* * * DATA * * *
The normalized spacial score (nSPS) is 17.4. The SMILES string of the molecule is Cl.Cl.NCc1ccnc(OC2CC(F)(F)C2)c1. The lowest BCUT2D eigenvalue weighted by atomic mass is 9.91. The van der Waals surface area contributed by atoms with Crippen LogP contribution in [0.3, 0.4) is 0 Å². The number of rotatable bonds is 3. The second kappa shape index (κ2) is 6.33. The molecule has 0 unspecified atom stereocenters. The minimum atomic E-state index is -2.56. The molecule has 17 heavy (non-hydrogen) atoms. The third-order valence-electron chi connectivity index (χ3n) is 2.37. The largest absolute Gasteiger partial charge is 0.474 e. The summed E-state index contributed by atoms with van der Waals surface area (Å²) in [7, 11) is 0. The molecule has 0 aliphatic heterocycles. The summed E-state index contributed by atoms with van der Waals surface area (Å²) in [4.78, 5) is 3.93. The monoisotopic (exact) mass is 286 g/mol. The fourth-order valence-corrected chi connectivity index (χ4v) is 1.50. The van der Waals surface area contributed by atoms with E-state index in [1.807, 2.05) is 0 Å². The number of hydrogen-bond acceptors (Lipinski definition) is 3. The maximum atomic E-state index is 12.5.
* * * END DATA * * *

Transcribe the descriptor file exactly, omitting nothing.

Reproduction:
The normalized spacial score (nSPS) is 17.4. The SMILES string of the molecule is Cl.Cl.NCc1ccnc(OC2CC(F)(F)C2)c1. The lowest BCUT2D eigenvalue weighted by atomic mass is 9.91. The van der Waals surface area contributed by atoms with Crippen LogP contribution in [0.3, 0.4) is 0 Å². The number of rotatable bonds is 3. The second kappa shape index (κ2) is 6.33. The molecule has 0 unspecified atom stereocenters. The minimum atomic E-state index is -2.56. The molecule has 17 heavy (non-hydrogen) atoms. The third-order valence-electron chi connectivity index (χ3n) is 2.37. The largest absolute Gasteiger partial charge is 0.474 e. The summed E-state index contributed by atoms with van der Waals surface area (Å²) in [7, 11) is 0. The molecule has 0 aliphatic heterocycles. The summed E-state index contributed by atoms with van der Waals surface area (Å²) in [4.78, 5) is 3.93. The monoisotopic (exact) mass is 286 g/mol. The fourth-order valence-corrected chi connectivity index (χ4v) is 1.50. The van der Waals surface area contributed by atoms with E-state index in [1.807, 2.05) is 0 Å². The number of hydrogen-bond acceptors (Lipinski definition) is 3. The maximum atomic E-state index is 12.5.